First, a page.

--> Emeco needs to keep debt below 3.5x trailing consolidated EBITDA.
--> 90 million in EBITDA implies 40% to 45% utilization of its 813 machines
--> which means that it can sell off some of those machines 
--> so the question is, at what discount to book it will offload them.

Here's a sensitivity table relating cash flows from operations, net disposals, and discounts to carrying value on the one hand, to Debt/EBITDA ratios on the other:

Projected DEBT/EBITDA Ratios:
assumptions: operating cash flows = $90m EBITDA minus $30m capex mins $29m interest.

Can Emeco sell 2 machines a week at 40% discount to book? I think it can. And if it can, then you may consider that at the end of 2014 liquidation value will look like this:


That's why I'm long the stock. This is not Caterpillar. I should say that I'm a true believer at this point and I suspect that the conversation at Alpha Vulture would be more nuanced than anything I have to add.

Disclosure: I own shares in Emeco



27 comments:

  1. Thoughts on 1H report? With lower guidance, looks like the company will be cutting it close on the debt covenant:

    88m EBITDA - 30m capex - 20m interest - 9.5m cash taxes = 28.5m in FCF + 28.2m in 1H disposals + $35m in 2H disposals (estimate) = ~92m available for debt repayment

    Which leads to YE '14 debt of 318m or 3.6x EBITDA.

    Also, looks like the company had to write down some rental PP&E (6.132m) prior to sale?

    ReplyDelete
  2. They've adopted a relaxed attitude toward net asset disposals which i don't like.

    Given their inability to accurately forecast revenue and ebitda 6 months out, one would have thought that they'd be more proactive.

    On the flipside, the bankers seem willing to give them more covenant headroom. And one would have thought that they will have used their own judgment after having looked at the company's order book.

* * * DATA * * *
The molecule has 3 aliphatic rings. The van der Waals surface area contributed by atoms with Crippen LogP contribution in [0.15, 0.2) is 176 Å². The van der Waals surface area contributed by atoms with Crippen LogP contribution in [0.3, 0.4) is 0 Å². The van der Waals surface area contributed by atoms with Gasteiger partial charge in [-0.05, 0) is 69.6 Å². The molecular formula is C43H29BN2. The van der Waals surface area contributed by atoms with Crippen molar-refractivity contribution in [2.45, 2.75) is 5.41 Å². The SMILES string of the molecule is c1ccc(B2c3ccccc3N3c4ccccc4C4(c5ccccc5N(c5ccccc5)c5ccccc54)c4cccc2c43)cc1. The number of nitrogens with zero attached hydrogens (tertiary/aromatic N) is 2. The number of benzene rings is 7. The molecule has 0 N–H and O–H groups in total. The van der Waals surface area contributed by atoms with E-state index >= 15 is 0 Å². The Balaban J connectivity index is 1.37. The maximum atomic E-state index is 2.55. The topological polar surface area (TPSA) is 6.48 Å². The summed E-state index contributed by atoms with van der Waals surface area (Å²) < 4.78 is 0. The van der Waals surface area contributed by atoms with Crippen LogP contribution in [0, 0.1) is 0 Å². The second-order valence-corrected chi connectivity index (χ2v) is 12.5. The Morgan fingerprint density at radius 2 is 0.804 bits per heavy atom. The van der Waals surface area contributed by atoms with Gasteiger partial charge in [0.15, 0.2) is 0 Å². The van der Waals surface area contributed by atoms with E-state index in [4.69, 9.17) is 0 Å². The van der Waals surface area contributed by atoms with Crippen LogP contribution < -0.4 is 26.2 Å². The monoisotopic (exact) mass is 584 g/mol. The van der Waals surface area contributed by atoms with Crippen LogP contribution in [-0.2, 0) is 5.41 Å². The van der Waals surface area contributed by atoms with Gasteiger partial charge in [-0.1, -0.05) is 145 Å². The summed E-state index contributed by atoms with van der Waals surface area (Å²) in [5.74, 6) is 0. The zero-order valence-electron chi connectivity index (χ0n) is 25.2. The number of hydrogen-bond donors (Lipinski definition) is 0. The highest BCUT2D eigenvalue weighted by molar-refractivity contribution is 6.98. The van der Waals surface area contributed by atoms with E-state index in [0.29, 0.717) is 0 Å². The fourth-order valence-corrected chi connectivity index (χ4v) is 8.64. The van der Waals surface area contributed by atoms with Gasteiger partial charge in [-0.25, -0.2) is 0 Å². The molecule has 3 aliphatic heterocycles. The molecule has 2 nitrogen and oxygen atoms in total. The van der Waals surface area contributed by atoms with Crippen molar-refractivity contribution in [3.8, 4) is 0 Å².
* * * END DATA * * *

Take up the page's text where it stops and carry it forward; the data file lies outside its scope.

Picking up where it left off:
ReplyDelete
  3. Did you note the bullet point on p. 18 in the results presentation:

    "Exploring a range of options which may provide a more flexible debt structure"

    Their credit facility is comprised of three tranches maturing in 2015, 16 and 17...with nothing drawn on the later maturity tranches...

    My guess is they go to the banks to redo the facility into, perhaps one smaller facility due in 2016 with (i) somewhat more relaxed maintenance convenants and (ii) rigid amortization requirements. Will probably have to pay something upfront for this...as well as a scaled pricing grid tied to leverage/coverage...but this is a deal that could get done given the "liquidity" of the collateral.

    Can't see any reason why the banks would pull the plug on Emeco if they do more than 85MM of EBITDA...

    Great blog, BTW...congrats on the Enterprise trade...

    ReplyDelete
  4. I did nnote that. Here's how I see it overall:
    1) Safety: (a) need to dispose of rental assets at >40% of book value in order for the equity to recover its current market value. (b) sold the Indonesia rental assets at 86% of book in an environment where local thermal coal extraction activity is severely depressed, so (c) we can be confident that the remaining rental assets in the other territories will sell at lower discounts to book.